There is an interesting torts case out of New York where Cailey Fiesel, 24, has sued the Zara clothing store after she went to work in a new dress only to discover a dead rat sewn into the dress.
Fiesel bought two dresses from the Zara store in Greenwich, Connecticut, on July 5, but left them hanging in her closet for two weeks. When she wore one of the dresses to work, she noticed a “pungent odor,” but continued to work. She later felt what she thought was a string brushing against her leg: “To her utter shock and disbelief, as she ran her hand over the hem of the dress, she felt an unusual bulge and suddenly realized that it was not a string that was rubbing against her leg, but was instead a leg rubbing against her leg. The leg of a dead rodent, that is.”
She is alleging a “significant personal injuries and emotional distress,” including a rash and the later diagnosis of what turned out to be a rodent-borne disease, according to court documents.
What is particularly interesting is that Zara prides itself on bringing new products to market in a fraction of the time of other stores — launching about 12,000 new products every year. That could factor into a trial if the pace is viewed as contributing to the conditions that produced the rat-embedded dress.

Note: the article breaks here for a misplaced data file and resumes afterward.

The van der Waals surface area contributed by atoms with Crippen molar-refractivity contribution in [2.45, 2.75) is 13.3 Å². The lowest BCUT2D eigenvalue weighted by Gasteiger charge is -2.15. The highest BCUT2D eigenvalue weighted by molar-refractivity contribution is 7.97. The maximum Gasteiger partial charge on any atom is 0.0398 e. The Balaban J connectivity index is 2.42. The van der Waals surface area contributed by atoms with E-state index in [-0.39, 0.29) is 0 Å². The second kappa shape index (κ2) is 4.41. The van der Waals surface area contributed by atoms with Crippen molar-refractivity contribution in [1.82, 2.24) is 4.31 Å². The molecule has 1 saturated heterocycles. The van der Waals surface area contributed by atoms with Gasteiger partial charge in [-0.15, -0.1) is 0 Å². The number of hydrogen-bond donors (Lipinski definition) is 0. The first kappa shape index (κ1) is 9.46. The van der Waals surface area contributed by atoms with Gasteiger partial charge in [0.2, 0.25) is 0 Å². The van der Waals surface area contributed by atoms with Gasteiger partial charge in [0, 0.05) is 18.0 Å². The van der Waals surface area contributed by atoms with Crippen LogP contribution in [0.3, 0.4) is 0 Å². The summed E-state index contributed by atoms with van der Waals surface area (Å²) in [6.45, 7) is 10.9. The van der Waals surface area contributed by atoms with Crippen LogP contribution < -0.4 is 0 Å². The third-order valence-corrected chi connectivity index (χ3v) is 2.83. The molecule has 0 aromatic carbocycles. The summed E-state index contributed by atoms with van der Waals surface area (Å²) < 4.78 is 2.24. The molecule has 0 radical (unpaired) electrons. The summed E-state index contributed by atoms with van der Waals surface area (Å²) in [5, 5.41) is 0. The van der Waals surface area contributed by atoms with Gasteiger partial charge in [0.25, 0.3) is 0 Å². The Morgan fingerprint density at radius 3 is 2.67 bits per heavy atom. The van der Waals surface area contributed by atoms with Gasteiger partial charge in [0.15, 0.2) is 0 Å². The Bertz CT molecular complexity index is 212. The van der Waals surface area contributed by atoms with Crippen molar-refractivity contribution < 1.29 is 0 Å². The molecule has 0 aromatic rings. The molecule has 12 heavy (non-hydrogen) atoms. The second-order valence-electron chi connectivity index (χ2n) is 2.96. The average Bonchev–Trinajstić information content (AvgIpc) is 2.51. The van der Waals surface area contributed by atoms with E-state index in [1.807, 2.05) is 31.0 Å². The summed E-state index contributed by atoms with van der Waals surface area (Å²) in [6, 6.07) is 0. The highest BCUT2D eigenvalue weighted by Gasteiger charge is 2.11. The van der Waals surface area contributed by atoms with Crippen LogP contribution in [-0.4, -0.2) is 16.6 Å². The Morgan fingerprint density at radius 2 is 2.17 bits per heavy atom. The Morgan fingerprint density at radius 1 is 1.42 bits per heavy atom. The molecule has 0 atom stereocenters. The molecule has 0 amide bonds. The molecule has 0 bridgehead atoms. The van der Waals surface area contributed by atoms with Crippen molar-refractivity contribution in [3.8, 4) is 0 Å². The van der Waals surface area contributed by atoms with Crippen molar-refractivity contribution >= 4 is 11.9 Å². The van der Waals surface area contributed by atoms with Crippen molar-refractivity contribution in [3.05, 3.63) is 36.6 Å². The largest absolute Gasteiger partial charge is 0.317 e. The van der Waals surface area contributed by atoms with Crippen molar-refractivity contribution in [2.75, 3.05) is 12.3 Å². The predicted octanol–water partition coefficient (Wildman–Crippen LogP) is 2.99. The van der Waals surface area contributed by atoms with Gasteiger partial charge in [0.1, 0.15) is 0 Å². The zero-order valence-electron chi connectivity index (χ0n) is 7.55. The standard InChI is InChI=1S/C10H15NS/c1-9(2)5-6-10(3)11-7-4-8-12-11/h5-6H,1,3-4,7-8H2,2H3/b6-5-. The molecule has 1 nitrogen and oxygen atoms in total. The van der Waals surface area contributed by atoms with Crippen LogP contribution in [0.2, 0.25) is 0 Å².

If the rat was sewn into the dress, the negligence would seem obvious. It would seem unlikely that there were superseding intervening forces that would have put the rat into the dress after purchase. There is also the question of product liability. Most dresses hardly possess the inherent risks for a product liability action, but this is not most dresses. This is clearly a product that had harmful elements due to a manufacturing defect. (I am assuming that this was not a design defect for a meat-based style of dress).
The interesting element may be damages. Putting aside the rash and disease, the emotional trauma of walking around with a dead rat brushing your leg would stick with anyone in terms of negligent infliction of emotional distress.
What do you think the range of damages should be?